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Island architecture: A driving tour of the eclectic and functional

By Staff | Jul 10, 2009

If a traveler takes a drive along the winding roads of Sanibel and Captiva they will likely note the teal hue of sea splashing against the sand beaches and the squadrons of pink, white and blue-grey birds swooping over the water.

But aside from the natural beauty that makes Sanibel and Captiva hot

vacation spots, the area’s architecture is a draw as well.

Sanibel features an array of homes portraying its early years as well as more contemporary and elaborate abodes.

“Often we focus our natural resources,” said Judie Zimomora, the Sanibel city manager. “But another Sanibel treasure is our old-Florida architecture. And that’s something to keep protected.”

Sanibel City Mayor Mick Denham said he is proud of the unique flavor of the island’s architecture.

“Hopefully we can keep this uniqueness,” he said.

The early style homes – many of which can be found at the Sanibel Historical Museum and Village – contain wide, airy porches, high ceilings for ventilation and were built of southern pine for its durability in harsh tropical storms.

More modern homes, such as the RLR Investment business family’s mansions being built along the Gulf in Captiva, show some of today’s modern look.

“I think it’s eclectic,” said Sanibel Historical Museum and Village President

Alex Werner. “You have people who are just beginning to understand the nature or the environment.”

Most of the homes represent the sensibility and creativity of homeowners past and present.

Looking to see old-Florida style? Check out the 1888 Grey Gables home on West Gulf Drive. It belong to Leticia Nutt, a once postmaster on Sanibel.

Looking for the contemporary and chic? Birdie View Point at the

Beachview Country Club area has it.

“You will find every conceivable modern architecture,” Werner said.

But Hurricane Charley became one of the island’s most known architects carving out changes in the way people build their homes.

Many homes built after 1960 were not equipped to handle the high-wind hurricanes as folks found out when Hurricane Charley hit in 2004.

Today, more roofs are constructed of sheet metal to preclude the flying missiles that tile roofs became in Charley and buildings require more setback from the water.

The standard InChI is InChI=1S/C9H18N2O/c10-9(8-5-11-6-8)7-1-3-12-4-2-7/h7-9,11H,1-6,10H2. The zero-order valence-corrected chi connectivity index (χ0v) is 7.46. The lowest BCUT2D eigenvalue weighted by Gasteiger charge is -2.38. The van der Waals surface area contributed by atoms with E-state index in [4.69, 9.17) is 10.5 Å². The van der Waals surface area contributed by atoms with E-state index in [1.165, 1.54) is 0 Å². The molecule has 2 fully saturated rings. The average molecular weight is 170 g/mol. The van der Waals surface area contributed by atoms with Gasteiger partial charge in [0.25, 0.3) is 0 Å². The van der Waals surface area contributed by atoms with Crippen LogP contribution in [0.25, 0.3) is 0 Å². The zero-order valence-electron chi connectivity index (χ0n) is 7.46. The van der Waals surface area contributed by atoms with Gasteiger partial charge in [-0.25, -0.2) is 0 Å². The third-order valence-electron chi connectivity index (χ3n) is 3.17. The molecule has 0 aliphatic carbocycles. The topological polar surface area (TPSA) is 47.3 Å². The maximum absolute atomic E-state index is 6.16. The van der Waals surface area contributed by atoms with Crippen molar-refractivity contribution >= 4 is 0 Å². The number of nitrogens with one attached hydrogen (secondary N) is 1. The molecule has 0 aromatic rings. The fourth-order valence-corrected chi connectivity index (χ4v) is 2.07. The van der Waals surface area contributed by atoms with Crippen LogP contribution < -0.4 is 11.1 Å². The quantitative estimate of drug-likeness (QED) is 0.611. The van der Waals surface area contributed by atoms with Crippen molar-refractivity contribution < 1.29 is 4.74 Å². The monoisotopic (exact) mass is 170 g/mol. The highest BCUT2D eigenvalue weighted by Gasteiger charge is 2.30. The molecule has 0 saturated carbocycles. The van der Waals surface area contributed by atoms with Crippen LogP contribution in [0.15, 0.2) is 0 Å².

“Hurricane Charley dramatically changed the codes,” Werner said.

City Planning Department Director Jimmy Jordan said the city works hard to preserve historic architecture such as the former African American school – now Lily & Co. Jewelers.

The city also embraces unique architecture as much as it strives to protect the historic structures.

“I think we have a pretty liberal architectural tolerance,” Jordan said.

Size and harmony with the other buildings in the neighborhood is the

main criteria for being permitted to build a home on Sanibel.

Though there are some mini mansions on Sanibel and RLR Investments owner’s White House-like homes being built on Captiva, the ongoing trend in homes is smaller.

“Less is the new more,” Jordan said.

He recalls the one recently permitted home which is 2,000 square feet and open with only one bedroom. Jordan is also spotting a trend towards more modular homes being built on Sanibel. He cites the economy as a major factor in the shrinking home sizes.

But a driving tour of the homes, new and old, will give folks an idea of how

people lived and live on the islands. For more information about the historical homes, call Alex Werner president of the Sanibel Historical Museum and Village at 472-4648. The Historical Museum is located at 950 Dunlop Road.

Homes to check out:

The Historic pieces:

n The Cooper House, located at 630 Tarpon Bay Road in the Olde Sanibel Shoppes, is representative of typical old-Florida architecture. The building used to be a packing house located near the Tarpon Bay Explorers at the “Ding” Wildlife Refuge on Sanibel before being moved to its present location. The building has a tin roof.

n The Island Inn located off of West Gulf Drive used to be the Matthews Hotel, an old-Florida style hotel.

n The 1888 Grey Gables home is located on West Gulf Drive. This is a traditional homestead house. The home was owned by Leticia Nutt. Leticia and her husband are buried in a nearby cemetery.

n The Burnap Cottage was built in 1898 and is an example of the homes of early residents. It’s located at the Sanibel Historical Museum and Village and has a high peaked metal roof and large windows.

n The Rutland Home was built in 1913 and now resides on the grounds of the Sanibel Historical Museum and Village. The old-Florida style home has high ceilings, a southern pine interior peaked metal roof, large windows and a spacious porch.

A bit unusual:

n The Walker cottage owned by Elaine Walker off of West Gulf Drive serves as a guest home for family and friends. The 1954 beach house, however, is a uniquely designed home and is listed on the National Registry of Architecture. The 900-square-foot home has a kitchen, living room, bedroom and bathroom.

The hurricane panels are held up with cannon balls which was designed by architect Peter Rudolph to give lift to the panels. The building may be moved to Sarasota where other pieces of Rudolph’s work remain.

n The Morning Glories home is a 1925 Sears & Roebuck kit home. It came to the island delivered in many pieces. The kit home can be explored at the Historical Museum.

Modern day homes:

n Checkout the mini mansions at Birdie View Point in the Beach View Country Club and the two White House look-alikes heading to Captiva.